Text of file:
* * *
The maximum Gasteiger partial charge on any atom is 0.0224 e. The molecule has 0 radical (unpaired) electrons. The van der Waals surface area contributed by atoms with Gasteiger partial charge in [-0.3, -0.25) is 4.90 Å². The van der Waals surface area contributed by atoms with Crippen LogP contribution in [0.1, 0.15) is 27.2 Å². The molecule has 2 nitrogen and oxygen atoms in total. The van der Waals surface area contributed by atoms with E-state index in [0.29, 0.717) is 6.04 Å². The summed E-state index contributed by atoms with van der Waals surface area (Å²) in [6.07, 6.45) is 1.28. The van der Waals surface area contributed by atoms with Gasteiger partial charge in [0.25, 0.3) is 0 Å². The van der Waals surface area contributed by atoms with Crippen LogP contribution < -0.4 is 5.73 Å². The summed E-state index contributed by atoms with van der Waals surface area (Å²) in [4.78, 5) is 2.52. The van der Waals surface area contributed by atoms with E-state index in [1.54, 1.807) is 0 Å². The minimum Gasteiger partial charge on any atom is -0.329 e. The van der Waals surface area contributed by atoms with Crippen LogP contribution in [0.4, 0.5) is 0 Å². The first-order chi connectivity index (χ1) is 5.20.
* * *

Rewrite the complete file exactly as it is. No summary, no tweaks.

The maximum Gasteiger partial charge on any atom is 0.0224 e. The molecule has 0 radical (unpaired) electrons. The van der Waals surface area contributed by atoms with Gasteiger partial charge in [-0.3, -0.25) is 4.90 Å². The van der Waals surface area contributed by atoms with Crippen LogP contribution in [0.1, 0.15) is 27.2 Å². The molecule has 2 nitrogen and oxygen atoms in total. The van der Waals surface area contributed by atoms with E-state index in [0.29, 0.717) is 6.04 Å². The summed E-state index contributed by atoms with van der Waals surface area (Å²) in [6.07, 6.45) is 1.28. The van der Waals surface area contributed by atoms with Gasteiger partial charge in [0.25, 0.3) is 0 Å². The van der Waals surface area contributed by atoms with Crippen LogP contribution < -0.4 is 5.73 Å². The summed E-state index contributed by atoms with van der Waals surface area (Å²) in [4.78, 5) is 2.52. The van der Waals surface area contributed by atoms with E-state index in [1.54, 1.807) is 0 Å². The minimum Gasteiger partial charge on any atom is -0.329 e. The van der Waals surface area contributed by atoms with Crippen LogP contribution in [0.4, 0.5) is 0 Å². The first-order chi connectivity index (χ1) is 5.20.